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Front Page » Opinion » Which should come first, their election or their education?

Which should come first, their election or their education?

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Written by on September 1, 2015

Which should come first, their election or their education?

Maybe it has something to do with a Harvard degree.

At services Saturday for deceased Northern Trust Vice Chairman Bill Allen, we heard that he’d jested at a Harvard Business School reunion that while classmates had gone on to successful careers, he had become a NASCAR driver. It was typical of the veteran banking leader’s sense of humor.

Also last week, we learned that Miami-Dade Commissioner Juan Zapata ordered a county check to pay $30,961 for attending Harvard’s John F. Kennedy School of Government this fall. Typical of his sense of humor, when his order leaked out he said he’d never intended that the county pay the full cost of his master of public administration.

It may be true. That check order, which he later cancelled, sure wouldn’t have paid the full cost. Harvard lists the mid-career master’s at $88,862 for the full year. The check wouldn’t even have covered the first semester.

That leaves Mr. Zapata among a select group of commissioners who haven’t yet been to Harvard – leaving the un-Harvarded ample excuse for not reading things like contracts for baseball stadiums that cost taxpayers billions.

Think about it: Mayor Carlos Gimenez went to a special Harvard program when he was a City of Miami firefighter, a program not paid by taxpayers. Former commissioner Katy Sorenson went to the same program. As commissioners they both voted against baseball stadium financing.

Then there’s Commissioner Xavier Suarez, who studied government and law at Harvard before he was elected, and Chairman Jean Monestime, who went to the same special Harvard program as Ms. Sorenson and Mayor Gimenez. Neither Mr. Suarez nor Mr. Monestime was on the commission when the stadium deal passed 9-4 – nor was soon-to-be Harvard educated Mr. Zapata.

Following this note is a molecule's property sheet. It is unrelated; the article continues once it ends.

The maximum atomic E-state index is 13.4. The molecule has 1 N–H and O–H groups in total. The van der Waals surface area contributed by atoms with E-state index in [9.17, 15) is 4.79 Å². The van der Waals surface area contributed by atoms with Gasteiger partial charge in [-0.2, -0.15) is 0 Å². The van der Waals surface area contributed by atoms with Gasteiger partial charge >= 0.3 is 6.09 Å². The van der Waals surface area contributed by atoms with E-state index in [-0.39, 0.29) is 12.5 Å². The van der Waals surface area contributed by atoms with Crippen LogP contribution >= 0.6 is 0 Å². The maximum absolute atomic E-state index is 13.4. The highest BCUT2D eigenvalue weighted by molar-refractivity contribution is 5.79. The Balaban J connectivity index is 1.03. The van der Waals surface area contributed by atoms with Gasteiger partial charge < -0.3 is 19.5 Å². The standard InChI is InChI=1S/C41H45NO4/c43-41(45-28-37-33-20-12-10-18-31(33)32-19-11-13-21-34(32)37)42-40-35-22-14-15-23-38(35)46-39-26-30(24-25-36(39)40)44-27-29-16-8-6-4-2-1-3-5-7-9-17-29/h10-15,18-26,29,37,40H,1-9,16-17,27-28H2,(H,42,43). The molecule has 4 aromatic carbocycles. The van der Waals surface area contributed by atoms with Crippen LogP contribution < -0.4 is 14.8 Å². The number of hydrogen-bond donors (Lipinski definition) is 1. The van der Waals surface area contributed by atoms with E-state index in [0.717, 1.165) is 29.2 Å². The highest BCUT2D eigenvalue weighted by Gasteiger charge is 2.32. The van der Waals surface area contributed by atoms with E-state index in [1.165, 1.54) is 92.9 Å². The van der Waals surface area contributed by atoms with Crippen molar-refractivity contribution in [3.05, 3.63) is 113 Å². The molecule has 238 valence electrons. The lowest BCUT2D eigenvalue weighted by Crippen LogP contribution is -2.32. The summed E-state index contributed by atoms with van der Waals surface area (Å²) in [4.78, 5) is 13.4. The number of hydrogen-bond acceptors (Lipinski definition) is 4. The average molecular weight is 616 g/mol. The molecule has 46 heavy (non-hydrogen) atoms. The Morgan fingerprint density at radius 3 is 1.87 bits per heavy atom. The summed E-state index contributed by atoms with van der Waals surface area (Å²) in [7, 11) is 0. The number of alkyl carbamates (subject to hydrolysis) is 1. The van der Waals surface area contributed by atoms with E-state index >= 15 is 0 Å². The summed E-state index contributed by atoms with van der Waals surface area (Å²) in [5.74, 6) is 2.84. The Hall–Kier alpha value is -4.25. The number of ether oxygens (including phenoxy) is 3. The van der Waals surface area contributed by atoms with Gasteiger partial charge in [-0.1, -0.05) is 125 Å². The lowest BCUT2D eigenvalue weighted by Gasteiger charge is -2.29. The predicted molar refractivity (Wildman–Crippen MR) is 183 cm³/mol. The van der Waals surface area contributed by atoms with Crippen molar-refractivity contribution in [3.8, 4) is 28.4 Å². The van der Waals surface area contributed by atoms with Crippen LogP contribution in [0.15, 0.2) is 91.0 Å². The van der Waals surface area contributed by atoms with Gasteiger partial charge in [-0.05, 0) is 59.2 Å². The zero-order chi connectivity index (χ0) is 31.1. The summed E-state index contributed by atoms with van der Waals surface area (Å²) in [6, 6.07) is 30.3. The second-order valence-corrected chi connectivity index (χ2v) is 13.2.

When we argued a month ago that our commissioners, who get only $6,000 a year for what needs to be fulltime work, should get far more so that they can afford to read and digest legislation that could cost taxpayers millions unnecessarily, we now admit we should have taken into account the Harvard factor. More education seems to produce good results.

So maybe instead of paying our commissioners enough to fund food and shelter we could pay them in degrees – college degrees. Either that or elect commissioners who are already educated to do the job.

It’s no wonder that Mr. Zapata regularly asks Mayor Gimenez to make enough studies to fill a good-sized bookshelf – the mayor has been to Harvard and Mr. Zapata hasn’t yet.

The mid career special program for a master’s in public administration at Harvard could fill the bill for Mr. Zapata but it would burn a healthy hole in his office budget, which is the source he was tapping to fund his degree.

Harvard lists the tuition at $45,697, plus $8,040 for the mid career program, plus $428 for course materials, a $175 activity fee, a $310 health services fee, $1,042 for the student health fee and $2,390 for student health insurance, or $58,082 in direct fees to Harvard.

The check Mr. Zapata ordered was only about half that. So either he was paying only the first semester or he had negotiated away many costs, like the $3,742 total health fees. The county already pays Mr. Zapata’s health insurance, and surely he wouldn’t double-dip to pay his health insurance twice.

He did, of course, ask if the county could pay his travel. Harvard lists personal expenses and travel at an added $5,580, room and board at $23,380 and books and supplies at $1,820, bringing total program costs to $88,862. But surely Mr. Zapata would fly back and forth to county meetings and wouldn’t live in dorms, so taxpayers would have picked up some or all of those costs too.

With his sense of humor, we’re sure he could explain just what he planned.

As things stand, he says he might settle for a shorter course at Harvard for less than $13,000 cost to taxpayers – plus, of course, travel and lodging.

It’s costly, but cheaper than a $3 billion stadium.

But while Harvard looks great on a politician’s resume, we have pretty decent education available for county officials right here in Miami that would cost taxpayers less tuition and save a lot on travel and hotel rooms. Maybe the county could buy a package degree deal for all the commissioners.

Ask new University of Miami President Julio Frenk. He could tell you.

But then, Dr. Frenk has Harvard on his own resume – he just was dean of the Harvard school of public health.

On second thought, let’s just compensate our elected officials decently and let them pay for their own educations aboveboard. You can only stretch our sense of humor so far.

One Response to Which should come first, their election or their education?

  1. Peter Ehrlich

    September 6, 2015 at 2:35 pm

    As usual, Michael Lewis makes excellent points. Elected officials forced the taxpayers to pay over $3 Billion, including debt service, for the Marlins Stadium and Garages. Many smart Miamians read the contracts and pleaded with politicians to vote No. As we all know the vote was 9-4 at the County and 3-2 and 4-1 at the City to vote Yes. We need better educated elected officials.

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